For all the faults the Tony Hawk franchise ultimately ended up experiencing, the first few games were tremendous fun. At the time, you’d be hard-pressed to find a franchise that consistently put out quality games, year in and year out, and while it’s since declined, the influences and skill-based play live on in games like Roll 7’s OlliOlli 2: Welcome to Olliwood. Critically acclaimed at launch, OlliOlli 2 expands on its predecessor’s skateboarding gameplay, offering more challenges, a deeper combo system and that same drive to become better for fun.
Roll 7 director Thomas Hegarty had a chat with GamingBolt following the launch of OlliOlli 2 and spoke to the man about plans for post-release content, changes from the original game, comparisons to Tony Hawk Pro Skater and much more.
"With the move to the PlayStation 4 and bigger, living-room TV’s, we thought it was super important to create a different style that allowed us to be a lot clearer with the types of tricks, and much more!"
Rashid K. Sayed: OlliOlli 2: Welcome to Olliwood has received nearly universal acclaim upon its release. What’s the feeling over at Roll7 Games following a successful launch?
Thomas Hegarty: It’s awesome! It’s been a couple of months now, and it’s still so unbelievable to see people racking up scores on the Daily Grind and Leaderboards still to this day! We spent a hell of a lot of time testing OlliOlli2, and it’s one of those things – you never know how people are going to react.
Rashid K. Sayed: Tell us more about the combo and trick system in OlliOlli 2, especially after the first game. Which areas did you want to improve upon and emphasize more with the sequel?
Thomas Hegarty: The big difference between OlliOlli and OlliOlli2 is the introduction of manuals. In OlliOlli2, instead of simply Landing, you have a chance to manual and chain together wicked combos to pull in insane points. So, with manuals in mind, we completely overhauled how the levels were designed and effectively, OlliOlli2 becomes much more of a platformer than ever before!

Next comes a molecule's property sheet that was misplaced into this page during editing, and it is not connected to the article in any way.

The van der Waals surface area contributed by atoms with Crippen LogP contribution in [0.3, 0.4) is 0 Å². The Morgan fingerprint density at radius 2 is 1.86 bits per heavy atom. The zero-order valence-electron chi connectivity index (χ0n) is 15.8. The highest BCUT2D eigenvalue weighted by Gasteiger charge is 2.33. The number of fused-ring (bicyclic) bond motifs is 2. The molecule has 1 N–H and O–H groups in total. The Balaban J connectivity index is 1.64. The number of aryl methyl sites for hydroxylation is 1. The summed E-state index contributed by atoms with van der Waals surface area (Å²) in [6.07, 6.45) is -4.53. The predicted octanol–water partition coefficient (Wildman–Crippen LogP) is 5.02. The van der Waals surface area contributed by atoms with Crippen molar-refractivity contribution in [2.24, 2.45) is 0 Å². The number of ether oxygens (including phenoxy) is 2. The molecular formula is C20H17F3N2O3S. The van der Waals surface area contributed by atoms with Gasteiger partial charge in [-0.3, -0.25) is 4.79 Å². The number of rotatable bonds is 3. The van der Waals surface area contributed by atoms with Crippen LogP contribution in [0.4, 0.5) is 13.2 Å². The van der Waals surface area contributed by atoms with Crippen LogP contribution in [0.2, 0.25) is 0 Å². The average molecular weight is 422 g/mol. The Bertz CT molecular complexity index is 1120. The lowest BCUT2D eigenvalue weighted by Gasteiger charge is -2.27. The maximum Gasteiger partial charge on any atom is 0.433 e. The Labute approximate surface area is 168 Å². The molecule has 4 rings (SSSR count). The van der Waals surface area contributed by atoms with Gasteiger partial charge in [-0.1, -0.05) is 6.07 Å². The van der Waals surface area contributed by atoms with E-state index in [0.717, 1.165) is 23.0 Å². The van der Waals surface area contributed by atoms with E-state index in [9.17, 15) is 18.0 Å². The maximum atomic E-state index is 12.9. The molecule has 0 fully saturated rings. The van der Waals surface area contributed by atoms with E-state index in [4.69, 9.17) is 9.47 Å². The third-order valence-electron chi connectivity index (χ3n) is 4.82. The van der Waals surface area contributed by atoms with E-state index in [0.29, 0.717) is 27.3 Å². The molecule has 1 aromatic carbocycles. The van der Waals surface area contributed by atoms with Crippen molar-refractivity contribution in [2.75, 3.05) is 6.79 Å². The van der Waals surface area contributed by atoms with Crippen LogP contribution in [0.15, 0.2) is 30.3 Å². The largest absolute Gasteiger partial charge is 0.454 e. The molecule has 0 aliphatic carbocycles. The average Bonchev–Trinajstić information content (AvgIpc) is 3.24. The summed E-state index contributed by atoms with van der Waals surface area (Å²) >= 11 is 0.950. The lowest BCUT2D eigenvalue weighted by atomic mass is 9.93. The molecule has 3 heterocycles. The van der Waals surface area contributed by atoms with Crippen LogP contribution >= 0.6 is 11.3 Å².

We REALLY wanted tricks to look a lot clearer. With OlliOlli1, we found that most players didn’t visually notice the different types of tricks – so we really pulled together and focused on making a clean, rad aesthetic that shows off all the sick tricks you can pull. We wanted to make the skater feel like a badass for playing, performing and Landing tricks.
Rashid K. Sayed: OlliOlli 2 presents a Hollywood-esque motive to level design but the visual design has seen a fairly significant change from the original. What motivated the change and how did the PS4/Vita help in facilitating that transition?
Thomas Hegarty: It was a mix of things. OlliOlli1 was designed very intensely for the PlayStation Vita. We used touch-controls and created a design-aesthetic that worked really nicely on the PlayStation Vita. With the move to the PlayStation 4 and bigger, living-room TV’s, we thought it was super important to create a different style that allowed us to be a lot clearer with the types of tricks, and much more! The movie themed allowed us to break the constraints of urban skating and we therefore managed to introduce grinding on Roller Coasters, Cannons and Trains.
Rashid K. Sayed: What are your thoughts on OlliOlli 2’s comparisons to Tony Hawk’s Pro Skater 2, at least in terms of the evolution of the design process?
Thomas Hegarty: It’s a huge, HUGE honor to be spoken off in the same sentence. Tony Hawk Pro Skater 2 is such an iconic game, so it’s very cool to be following in their footsteps. It’s not something that we intentionally tried to do, but it’s very, very cool nonetheless. If anyone else makes a skateboarding game and introduces manuals in the sequel, will they be copying OlliOlli2? Haha!
"As opposed to being a skillful, solo experience, it’s now a game you can pop on for an evening with friends and play. It really completely changes your attitude towards OlliOlli."
Rashid K. Sayed: As a skating game, OlliOlli 2 presents a ton of unique challenges, perhaps more than most players could complete given the skill required. How did you go about balancing the game to offer plenty of preparation for the game’s tricks and timing?